Oo er! That does not look particularly robust yarn just from the pic. I don’t think the company should be stating that you need to knit “gently” with the yarn either, because the tension of the knitting is determined by the pattern, and if you knit too loosely it will loose its shape and leave you requiring a lot more yarn than is stated. I haven’t got any experience with Ice yarns but I have knitted with lots of different yarns, both cheap acrylic and much softer and more expensive types and never had any trouble with breakage.
From my beadweaving I also know a bit about thread of all types. All thread except the very strong nylon fishing line sort is made from shorter fibres spun together. The force that keeps the fibres from separating and pulling apart is mere friction, but don’t worry-friction can be very, very effective (think of velcro) in forming a strong bond that will last years. All the fibres listed are suitable for yarn. If you imagine traditional spinning, the yarn is first spun into a single ply thread and then that thread is spun back on itself to produce a two ply yarn. If the initial thread is not spun tightly enough then there is not enough friction to hold the fibres together and you end up with the same result.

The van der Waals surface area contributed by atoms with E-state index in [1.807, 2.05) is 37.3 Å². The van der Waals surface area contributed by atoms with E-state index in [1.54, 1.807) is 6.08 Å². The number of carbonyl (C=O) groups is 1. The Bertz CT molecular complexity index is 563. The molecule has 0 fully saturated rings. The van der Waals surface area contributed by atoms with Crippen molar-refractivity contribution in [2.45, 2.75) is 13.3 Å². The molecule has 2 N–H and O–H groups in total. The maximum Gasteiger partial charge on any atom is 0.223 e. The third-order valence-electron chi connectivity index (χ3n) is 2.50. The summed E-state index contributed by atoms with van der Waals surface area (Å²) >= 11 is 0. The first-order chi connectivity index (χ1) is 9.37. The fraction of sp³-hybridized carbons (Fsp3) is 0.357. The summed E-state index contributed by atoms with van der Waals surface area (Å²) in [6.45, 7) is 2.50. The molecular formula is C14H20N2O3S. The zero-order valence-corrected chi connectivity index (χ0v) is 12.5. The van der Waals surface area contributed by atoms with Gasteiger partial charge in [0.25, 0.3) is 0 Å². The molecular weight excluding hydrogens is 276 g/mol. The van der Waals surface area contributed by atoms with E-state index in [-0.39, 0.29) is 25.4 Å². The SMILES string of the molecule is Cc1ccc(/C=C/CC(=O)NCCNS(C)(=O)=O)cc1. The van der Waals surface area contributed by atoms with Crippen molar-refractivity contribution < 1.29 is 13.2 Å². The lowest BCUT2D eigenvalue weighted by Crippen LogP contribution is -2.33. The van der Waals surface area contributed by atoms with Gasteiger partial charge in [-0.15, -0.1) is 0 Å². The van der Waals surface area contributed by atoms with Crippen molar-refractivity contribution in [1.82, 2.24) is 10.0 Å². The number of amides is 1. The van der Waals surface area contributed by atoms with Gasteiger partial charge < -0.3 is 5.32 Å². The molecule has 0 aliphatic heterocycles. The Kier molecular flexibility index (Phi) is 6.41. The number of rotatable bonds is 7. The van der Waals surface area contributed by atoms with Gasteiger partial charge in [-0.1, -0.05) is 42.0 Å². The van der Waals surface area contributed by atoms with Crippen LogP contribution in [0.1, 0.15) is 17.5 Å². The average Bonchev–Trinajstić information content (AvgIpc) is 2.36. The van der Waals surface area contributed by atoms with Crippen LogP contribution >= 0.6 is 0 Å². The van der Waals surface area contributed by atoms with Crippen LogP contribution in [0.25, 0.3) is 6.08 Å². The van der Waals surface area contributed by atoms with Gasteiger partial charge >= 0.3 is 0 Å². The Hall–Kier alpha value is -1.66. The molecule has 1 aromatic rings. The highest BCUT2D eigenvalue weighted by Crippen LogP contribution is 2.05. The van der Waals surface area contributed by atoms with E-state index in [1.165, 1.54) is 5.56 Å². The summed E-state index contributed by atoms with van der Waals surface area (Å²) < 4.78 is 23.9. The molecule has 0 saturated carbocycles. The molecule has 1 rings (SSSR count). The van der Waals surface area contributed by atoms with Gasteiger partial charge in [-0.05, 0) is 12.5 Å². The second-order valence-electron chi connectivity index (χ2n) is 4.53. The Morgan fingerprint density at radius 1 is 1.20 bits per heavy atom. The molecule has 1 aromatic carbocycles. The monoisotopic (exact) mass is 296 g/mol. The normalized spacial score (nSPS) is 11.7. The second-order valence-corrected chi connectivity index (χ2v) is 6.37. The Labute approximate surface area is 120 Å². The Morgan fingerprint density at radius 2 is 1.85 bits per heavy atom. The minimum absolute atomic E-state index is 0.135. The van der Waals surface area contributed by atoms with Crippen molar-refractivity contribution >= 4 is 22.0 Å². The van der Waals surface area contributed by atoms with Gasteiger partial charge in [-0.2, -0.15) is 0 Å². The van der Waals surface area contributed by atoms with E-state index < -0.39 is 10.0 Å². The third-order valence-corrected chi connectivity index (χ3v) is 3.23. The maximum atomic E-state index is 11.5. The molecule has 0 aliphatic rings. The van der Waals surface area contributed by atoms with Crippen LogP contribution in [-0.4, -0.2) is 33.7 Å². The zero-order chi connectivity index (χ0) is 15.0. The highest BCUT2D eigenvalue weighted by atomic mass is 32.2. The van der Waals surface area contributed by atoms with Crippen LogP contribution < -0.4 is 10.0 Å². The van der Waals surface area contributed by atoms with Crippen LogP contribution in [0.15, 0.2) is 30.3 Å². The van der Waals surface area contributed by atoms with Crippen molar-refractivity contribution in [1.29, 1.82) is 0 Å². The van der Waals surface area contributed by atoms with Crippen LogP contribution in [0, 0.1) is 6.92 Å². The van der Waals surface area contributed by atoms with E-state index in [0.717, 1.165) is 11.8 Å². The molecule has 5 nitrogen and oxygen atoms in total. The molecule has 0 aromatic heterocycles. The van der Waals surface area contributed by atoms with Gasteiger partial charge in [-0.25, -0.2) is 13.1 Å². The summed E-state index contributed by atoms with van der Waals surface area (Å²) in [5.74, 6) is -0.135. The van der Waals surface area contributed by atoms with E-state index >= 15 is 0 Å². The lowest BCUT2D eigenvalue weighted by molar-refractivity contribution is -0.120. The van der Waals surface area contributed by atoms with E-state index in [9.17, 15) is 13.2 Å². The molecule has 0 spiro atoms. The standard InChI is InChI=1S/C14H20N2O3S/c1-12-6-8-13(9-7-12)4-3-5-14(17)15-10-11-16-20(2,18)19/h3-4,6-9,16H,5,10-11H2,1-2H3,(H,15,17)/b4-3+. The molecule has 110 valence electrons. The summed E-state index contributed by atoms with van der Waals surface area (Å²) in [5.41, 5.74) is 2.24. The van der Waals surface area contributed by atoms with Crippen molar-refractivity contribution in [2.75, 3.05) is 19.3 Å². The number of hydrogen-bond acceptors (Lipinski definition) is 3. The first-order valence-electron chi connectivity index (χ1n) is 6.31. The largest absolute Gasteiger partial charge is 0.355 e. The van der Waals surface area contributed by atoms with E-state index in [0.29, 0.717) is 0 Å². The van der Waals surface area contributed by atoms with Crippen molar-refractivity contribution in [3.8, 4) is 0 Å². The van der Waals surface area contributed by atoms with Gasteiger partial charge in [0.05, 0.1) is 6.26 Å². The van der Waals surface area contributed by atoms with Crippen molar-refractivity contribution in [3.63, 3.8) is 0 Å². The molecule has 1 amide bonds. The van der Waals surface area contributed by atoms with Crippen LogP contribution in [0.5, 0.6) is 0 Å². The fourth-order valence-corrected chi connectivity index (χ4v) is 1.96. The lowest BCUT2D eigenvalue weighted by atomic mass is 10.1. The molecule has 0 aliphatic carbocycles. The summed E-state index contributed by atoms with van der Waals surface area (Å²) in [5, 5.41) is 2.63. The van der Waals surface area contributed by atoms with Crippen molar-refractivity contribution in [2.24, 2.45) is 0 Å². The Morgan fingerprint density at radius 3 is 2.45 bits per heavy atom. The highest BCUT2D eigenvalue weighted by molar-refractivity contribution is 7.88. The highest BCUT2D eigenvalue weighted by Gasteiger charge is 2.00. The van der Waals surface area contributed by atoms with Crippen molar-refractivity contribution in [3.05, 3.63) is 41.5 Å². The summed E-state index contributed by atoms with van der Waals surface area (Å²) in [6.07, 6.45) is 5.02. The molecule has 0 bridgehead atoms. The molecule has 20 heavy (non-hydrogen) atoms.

I think you are well within your rights to ask for another batch of wool. You need to make sure you have all your balls of yarn replaced because they need to be matched and dye colours can sometimes vary between batches, leaving you with obvious blocks of colours that are slightly different.
There are some spinners on Folksy who might be able to give you more insight into the process.
From a legal perspective, any product sold to a consumer has to be “fit for purpose.” If you can’t knit with it, then the company does not have a leg to stand on.